United States District Court, D. Kansas
MEMORANDUM AND ORDER
J. THOMAS MARTEN, Chief Judge.
Plaintiff Ralph Douglas Weaver seeks review of a final decision by defendant, the Commissioner of Social Security ("Commissioner"), denying his application for Disability Insurance Benefits ("DIB") under Title II of the Social Security Act ("the Act"). Plaintiff alleges that the Commissioner erred in determining that he can perform light work. Upon review, the court finds that the Commissioner's decision was supported by substantial evidence contained in the record and is therefore affirmed.
Plaintiff's relevant health issues date back to at least March 2011, when he visited Dr. James Warner complaining of neck pain. Dr. Warner noted recent cervical spine x-rays indicating mild abnormalities and prescribed pain medication. In a follow-up appointment with Dr. Kimberly Moore, plaintiff was diagnosed with osteoarthritis of the neck, aggravated by work. Cervical spine examination revealed full range of motion with tenderness. On May 19, 2011, Dr. Warner examined plaintiff for right knee pain. Dr. Warner noted normal muscle strength, full range of motion, and a normal gait. X-rays revealed right knee joint effusion and Dr. Warner adjusted plaintiff's medication for his neck and knee pain. In June 2011, Dr. Warner again assessed plaintiff as having normal strength and reflexes, but with limited cervical spine range of motion.
On October 24, 2011, plaintiff was treated by Dirk Dunfee, a nonphysician provider associated with Dr. Sharon Lee. Dunfee noted limited cervical spine range of motion, right knee tenderness, limited right knee range of motion, an antalgic gait, and an absence of right knee effusion. Dunfee examined plaintiff again on November 8, 2011, noting normal gait, limited right knee range of motion, absence of right knee swelling, and limited cervical spine ranges of motion. Dunfee wrote plaintiff pain medication prescriptions on both occasions.
On November 18, 2011, Dr. Joseph B. Noland, an orthopedist, examined plaintiff for neck, right upper extremity, and knee pain. Dr. Noland noted symmetrical upper body extremity strength, stable right knee stress testing, and an antalgic gait. Cervical spine x-rays revealed moderate to severe degenerative changes. Dr. Noland later ordered a cervical spine MRI, which proved unremarkable.
On November 29, 2011, Scott Koeneman, Psy. D., examined plaintiff. Koneman noted normal gait and that plaintiff reported shopping and running errands.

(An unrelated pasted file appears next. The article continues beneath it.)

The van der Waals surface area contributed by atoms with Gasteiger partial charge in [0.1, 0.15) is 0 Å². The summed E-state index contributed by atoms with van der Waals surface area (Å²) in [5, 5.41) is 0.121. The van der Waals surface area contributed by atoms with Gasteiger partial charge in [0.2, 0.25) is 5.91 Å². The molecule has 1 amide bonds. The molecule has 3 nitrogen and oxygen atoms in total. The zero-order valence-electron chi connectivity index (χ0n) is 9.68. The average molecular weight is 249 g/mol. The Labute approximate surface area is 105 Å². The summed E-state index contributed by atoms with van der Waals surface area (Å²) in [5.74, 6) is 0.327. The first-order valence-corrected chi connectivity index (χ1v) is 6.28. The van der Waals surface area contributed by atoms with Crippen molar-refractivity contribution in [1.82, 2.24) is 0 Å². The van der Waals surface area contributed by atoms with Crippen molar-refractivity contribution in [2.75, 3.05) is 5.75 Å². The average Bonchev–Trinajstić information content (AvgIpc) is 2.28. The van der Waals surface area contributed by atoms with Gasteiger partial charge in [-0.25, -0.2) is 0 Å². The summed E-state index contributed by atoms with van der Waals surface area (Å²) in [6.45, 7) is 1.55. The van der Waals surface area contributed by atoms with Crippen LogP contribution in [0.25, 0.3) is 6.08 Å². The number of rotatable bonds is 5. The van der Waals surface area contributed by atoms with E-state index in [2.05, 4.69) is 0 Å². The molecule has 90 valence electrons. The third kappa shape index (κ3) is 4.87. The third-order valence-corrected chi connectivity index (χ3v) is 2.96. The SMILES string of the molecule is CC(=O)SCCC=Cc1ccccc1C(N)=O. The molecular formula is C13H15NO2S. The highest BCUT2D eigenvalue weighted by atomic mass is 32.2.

Dr. Kyle Timmerman, a state agency physician, performed a residual functional capacity ("RFC") assessment of plaintiff on November 30, 2011. Dr. Timmerman determined that plaintiff could lift or carry 20 pounds occasionally and 10 pounds frequently; stand and/or walk and sit about six hours in an eight-hour day; push/pull within his lifting capacity; climb ramps or stairs, balance, and stoop frequently; kneel, crouch, and crawl occasionally; and perform work allowing avoidance of concentrated exposure to cold, heat, vibration, and hazards such as machinery and heights, more than limited overhead reaching, or any ladder/rope/scaffold climbing; and that he had no visual, communicative, or other manipulative or environmental limitations.
Dr. Noland again examined plaintiff on December 1, 2011. Dr. Noland noted bilateral knee osteoarthritis, degenerative changes in the tricompartment of both knees, and an unremarkable cervical spine MRI. Dr. Noland indicated that plaintiff would undergo a course of Hyalgan knee injections. Dunfee treated plaintiff on December 6, 2011, and January 9, 2012, prescribing pain medication on both occasions.
Dr. Noland administered a series of five Hyalgan injections into plaintiff's knees from December 8, 2011, to January 5, 2011.
Dr. Talal Khan treated plaintiff from February 2012, to September 2012. During that period, Dr. Khan treated plaintiff with four cervical spine injections. Right knee x-rays from February 20, 2012, revealed "moderate or moderate to marked" osteoarthritis in the medial joint space of plaintiff's right knee, with moderate joint effusion.
On April 25, 2012, Dr. Noland examined plaintiff for follow-up of a right ankle fracture. Dr. Noland noted that plaintiff was out of his cam walker and was asymptomatic. On May 10, 2012, Dr. Noland treated plaintiff for his right knee pain. The knee was stable to stress testing, with x-rays showing fairly advanced medial joint space narrowing of both knees with tricompartmental degenerative changes. Plaintiff opted to persist with careful observation and pain medication treatment, which Dr. Noland noted was reasonable.
Dr. Khan performed a final cervical spine injection on September 17, 2012.
Dr. Stephen W. Munns, another orthopedist, examined plaintiff on December 7, 2012, for bilateral knee pain. X-rays revealed bilateral knee osteoarthritis. Physical examination revealed left knee range of motion from 0 to 110 degrees, and right knee range of motion from 0 to 105 degrees with pain in deep flexion. Dr. Munns noted that plaintiff's knees were both stable to varus/valgus stress, with 5/5 strength in the left lower extremities and 4/5 strength in the right lower extremities. Dr. Munns recorded that "[i]t was discussed with the patient that he may seek disability paperwork from his primary care doctor or Dr. Noland but regarding his knee pain he has had successful relief of his symptoms with Hyalgan injection in the past and has not tried corticosteroid injections." (Dkt. 9-1, at 485). Dr. Munns wrote Dr. Noland ...